There, how did that feel for you? It should mean something like "you are reading my blog at the moment' but I can't guarantee its accuracy. The pinyin reading (with numbers for the different tones) is, I think,:

ni3 men xian4zai4 kan4 zhe wo3 de bo2 ke4

You can read a sentence in characters and understand the meaning, but not have as prominent a sense of the 'sound' of it as you do in English. You sort of know the way the characters are pronounced (that's what the pinyin taught you earlier on in the process) but it's like finding that someone has reorganised the cupboard in your kitchen. Things are not stored in the place they should be.

Fun, though.

Sunday, 19 June 2011

Chinese Sayings - No 2

虎头蛇尾 (hǔ tóu shé wěi) 

This one literally means "tiger's head and snake's tail" and it is used for something with a fine start and a poor finish (anyone who has been watching Leeds United games for the last couple of years will know how this feels). I think the usual translation for this one is 'to run out of steam'

Saturday, 18 June 2011

Strimmer or Weedwhacker?

The trouble with British English and American English is that we are all really good with the differences that we know about, but are universally rubbish with the ones we don't know about. Hands up how many of you genuinely knew that the the other bunch used the 'other' name above for one of these.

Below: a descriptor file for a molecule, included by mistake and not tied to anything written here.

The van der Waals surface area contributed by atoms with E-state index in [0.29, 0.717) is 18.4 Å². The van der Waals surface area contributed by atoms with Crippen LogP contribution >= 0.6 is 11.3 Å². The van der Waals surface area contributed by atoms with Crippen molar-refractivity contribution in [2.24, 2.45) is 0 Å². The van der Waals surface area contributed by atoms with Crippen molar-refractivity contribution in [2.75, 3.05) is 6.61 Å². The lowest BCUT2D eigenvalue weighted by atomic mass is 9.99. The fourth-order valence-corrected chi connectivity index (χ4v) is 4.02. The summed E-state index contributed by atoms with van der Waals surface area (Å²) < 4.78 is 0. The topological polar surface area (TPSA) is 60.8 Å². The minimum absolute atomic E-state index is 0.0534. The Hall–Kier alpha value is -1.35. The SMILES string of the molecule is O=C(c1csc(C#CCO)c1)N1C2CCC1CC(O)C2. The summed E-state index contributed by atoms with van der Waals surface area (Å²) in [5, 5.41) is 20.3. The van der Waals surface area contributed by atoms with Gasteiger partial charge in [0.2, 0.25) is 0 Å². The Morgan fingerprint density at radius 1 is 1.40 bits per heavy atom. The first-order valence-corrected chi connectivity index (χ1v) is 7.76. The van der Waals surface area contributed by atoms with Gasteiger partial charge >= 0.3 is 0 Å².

And there are so many other daily objects that just don't get into the movies/cinema or that don't come up in the Brit/US differences in the picture dictionaries. Yes, we know it's trunk/boot and hood/bonnet, but how do you find out about the ones you've never heard of? I worked on a dictionary that had a list of the Brit/US differences that people had pointed out so far. It was already 1600 words and rising. And far from complete.

I'd be very interested to hear suggestions for new, unknown differences.

GTA6 - how to freak out your kids

My idea for the next development of the Grand Theft Auto franchise...

OK, GTA6 - Restorative Justice.

You still have to steal the cars and run down the bystanders but for every crime you commit the police put you through a restorative justice programme where you have to meet your victims and understand the effect that your crime has had on them.

"That Pontiac was Mr Thompson's pride and joy. He had saved up for it for years and used it to take his mother to church. Your actions made him feel violated and even now it's been repaired there is still a persistent dark stain on the carpet from Mr Kessler's gunshot wound. By the way, you'll be meeting Mr Kessler on Level 22..."

Friday, 17 June 2011

Why Semantic Engineering?